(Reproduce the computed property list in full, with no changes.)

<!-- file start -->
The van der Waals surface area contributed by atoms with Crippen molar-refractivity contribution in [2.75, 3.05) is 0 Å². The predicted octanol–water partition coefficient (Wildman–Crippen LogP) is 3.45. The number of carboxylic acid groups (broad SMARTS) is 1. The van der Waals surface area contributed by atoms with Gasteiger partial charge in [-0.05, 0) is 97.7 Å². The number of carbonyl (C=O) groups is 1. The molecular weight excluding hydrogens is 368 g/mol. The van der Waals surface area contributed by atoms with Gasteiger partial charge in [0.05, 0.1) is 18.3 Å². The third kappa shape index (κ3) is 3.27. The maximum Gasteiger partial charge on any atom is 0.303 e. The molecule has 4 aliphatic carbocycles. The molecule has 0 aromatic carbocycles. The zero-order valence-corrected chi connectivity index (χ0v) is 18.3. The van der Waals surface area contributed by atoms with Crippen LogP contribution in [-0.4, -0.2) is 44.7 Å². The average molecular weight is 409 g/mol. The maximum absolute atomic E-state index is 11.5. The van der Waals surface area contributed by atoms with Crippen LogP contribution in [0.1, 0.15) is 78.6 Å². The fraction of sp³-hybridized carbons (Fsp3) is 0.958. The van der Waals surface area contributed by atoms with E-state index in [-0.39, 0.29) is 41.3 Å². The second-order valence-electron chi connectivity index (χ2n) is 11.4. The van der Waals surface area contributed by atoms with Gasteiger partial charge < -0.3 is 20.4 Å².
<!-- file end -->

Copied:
The van der Waals surface area contributed by atoms with Crippen molar-refractivity contribution in [2.75, 3.05) is 0 Å². The predicted octanol–water partition coefficient (Wildman–Crippen LogP) is 3.45. The number of carboxylic acid groups (broad SMARTS) is 1. The van der Waals surface area contributed by atoms with Gasteiger partial charge in [-0.05, 0) is 97.7 Å². The number of carbonyl (C=O) groups is 1. The molecular weight excluding hydrogens is 368 g/mol. The van der Waals surface area contributed by atoms with Gasteiger partial charge in [0.05, 0.1) is 18.3 Å². The third kappa shape index (κ3) is 3.27. The maximum Gasteiger partial charge on any atom is 0.303 e. The molecule has 4 aliphatic carbocycles. The molecule has 0 aromatic carbocycles. The zero-order valence-corrected chi connectivity index (χ0v) is 18.3. The van der Waals surface area contributed by atoms with Crippen LogP contribution in [-0.4, -0.2) is 44.7 Å². The average molecular weight is 409 g/mol. The maximum absolute atomic E-state index is 11.5. The van der Waals surface area contributed by atoms with Crippen LogP contribution in [0.1, 0.15) is 78.6 Å². The fraction of sp³-hybridized carbons (Fsp3) is 0.958. The van der Waals surface area contributed by atoms with E-state index in [-0.39, 0.29) is 41.3 Å². The second-order valence-electron chi connectivity index (χ2n) is 11.4. The van der Waals surface area contributed by atoms with Gasteiger partial charge < -0.3 is 20.4 Å².